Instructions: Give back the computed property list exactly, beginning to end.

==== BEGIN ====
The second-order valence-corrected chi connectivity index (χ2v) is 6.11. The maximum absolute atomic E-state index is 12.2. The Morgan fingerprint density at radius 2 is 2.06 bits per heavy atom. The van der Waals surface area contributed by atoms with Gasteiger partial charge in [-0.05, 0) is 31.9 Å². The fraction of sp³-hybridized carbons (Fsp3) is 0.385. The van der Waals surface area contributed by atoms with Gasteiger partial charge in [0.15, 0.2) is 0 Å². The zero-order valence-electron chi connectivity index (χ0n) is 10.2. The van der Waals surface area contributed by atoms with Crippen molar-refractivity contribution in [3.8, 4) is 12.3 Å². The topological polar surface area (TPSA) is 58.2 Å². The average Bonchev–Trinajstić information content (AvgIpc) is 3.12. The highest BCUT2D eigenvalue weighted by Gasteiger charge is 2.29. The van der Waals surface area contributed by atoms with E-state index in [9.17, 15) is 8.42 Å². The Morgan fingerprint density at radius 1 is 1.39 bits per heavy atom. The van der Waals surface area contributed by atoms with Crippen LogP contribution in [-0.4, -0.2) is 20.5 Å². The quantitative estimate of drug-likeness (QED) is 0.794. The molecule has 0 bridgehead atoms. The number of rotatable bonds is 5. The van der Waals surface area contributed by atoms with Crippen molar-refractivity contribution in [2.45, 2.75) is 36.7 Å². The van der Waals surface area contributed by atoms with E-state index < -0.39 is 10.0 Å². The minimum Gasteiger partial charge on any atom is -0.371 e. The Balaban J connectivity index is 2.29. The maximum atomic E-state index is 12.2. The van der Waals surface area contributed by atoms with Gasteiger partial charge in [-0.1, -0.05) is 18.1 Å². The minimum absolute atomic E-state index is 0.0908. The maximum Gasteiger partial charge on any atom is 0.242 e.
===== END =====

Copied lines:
The second-order valence-corrected chi connectivity index (χ2v) is 6.11. The maximum absolute atomic E-state index is 12.2. The Morgan fingerprint density at radius 2 is 2.06 bits per heavy atom. The van der Waals surface area contributed by atoms with Gasteiger partial charge in [-0.05, 0) is 31.9 Å². The fraction of sp³-hybridized carbons (Fsp3) is 0.385. The van der Waals surface area contributed by atoms with Gasteiger partial charge in [0.15, 0.2) is 0 Å². The zero-order valence-electron chi connectivity index (χ0n) is 10.2. The van der Waals surface area contributed by atoms with Crippen molar-refractivity contribution in [3.8, 4) is 12.3 Å². The topological polar surface area (TPSA) is 58.2 Å². The average Bonchev–Trinajstić information content (AvgIpc) is 3.12. The highest BCUT2D eigenvalue weighted by Gasteiger charge is 2.29. The van der Waals surface area contributed by atoms with E-state index in [9.17, 15) is 8.42 Å². The Morgan fingerprint density at radius 1 is 1.39 bits per heavy atom. The van der Waals surface area contributed by atoms with Crippen LogP contribution in [-0.4, -0.2) is 20.5 Å². The quantitative estimate of drug-likeness (QED) is 0.794. The molecule has 0 bridgehead atoms. The number of rotatable bonds is 5. The van der Waals surface area contributed by atoms with Crippen molar-refractivity contribution in [2.45, 2.75) is 36.7 Å². The van der Waals surface area contributed by atoms with E-state index < -0.39 is 10.0 Å². The minimum Gasteiger partial charge on any atom is -0.371 e. The Balaban J connectivity index is 2.29. The maximum atomic E-state index is 12.2. The van der Waals surface area contributed by atoms with Gasteiger partial charge in [-0.1, -0.05) is 18.1 Å². The minimum absolute atomic E-state index is 0.0908. The maximum Gasteiger partial charge on any atom is 0.242 e.